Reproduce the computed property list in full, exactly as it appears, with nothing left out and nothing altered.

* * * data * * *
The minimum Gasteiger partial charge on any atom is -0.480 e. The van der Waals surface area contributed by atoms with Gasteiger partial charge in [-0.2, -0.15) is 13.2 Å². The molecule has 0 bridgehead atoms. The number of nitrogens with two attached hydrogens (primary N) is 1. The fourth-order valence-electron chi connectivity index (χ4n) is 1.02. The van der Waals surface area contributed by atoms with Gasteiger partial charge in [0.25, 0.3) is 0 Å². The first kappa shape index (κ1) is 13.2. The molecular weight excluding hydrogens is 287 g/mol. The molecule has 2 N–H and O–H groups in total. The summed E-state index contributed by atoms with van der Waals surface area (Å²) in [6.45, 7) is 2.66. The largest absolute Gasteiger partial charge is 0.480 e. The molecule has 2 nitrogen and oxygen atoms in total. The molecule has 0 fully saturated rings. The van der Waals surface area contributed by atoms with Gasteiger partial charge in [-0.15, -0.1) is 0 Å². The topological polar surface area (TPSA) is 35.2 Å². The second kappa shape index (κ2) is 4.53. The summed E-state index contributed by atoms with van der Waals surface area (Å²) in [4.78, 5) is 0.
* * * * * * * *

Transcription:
The minimum Gasteiger partial charge on any atom is -0.480 e. The van der Waals surface area contributed by atoms with Gasteiger partial charge in [-0.2, -0.15) is 13.2 Å². The molecule has 0 bridgehead atoms. The number of nitrogens with two attached hydrogens (primary N) is 1. The fourth-order valence-electron chi connectivity index (χ4n) is 1.02. The van der Waals surface area contributed by atoms with Gasteiger partial charge in [0.25, 0.3) is 0 Å². The first kappa shape index (κ1) is 13.2. The molecular weight excluding hydrogens is 287 g/mol. The molecule has 2 N–H and O–H groups in total. The summed E-state index contributed by atoms with van der Waals surface area (Å²) in [6.45, 7) is 2.66. The largest absolute Gasteiger partial charge is 0.480 e. The molecule has 2 nitrogen and oxygen atoms in total. The molecule has 0 fully saturated rings. The van der Waals surface area contributed by atoms with Gasteiger partial charge in [-0.15, -0.1) is 0 Å². The topological polar surface area (TPSA) is 35.2 Å². The second kappa shape index (κ2) is 4.53. The summed E-state index contributed by atoms with van der Waals surface area (Å²) in [4.78, 5) is 0.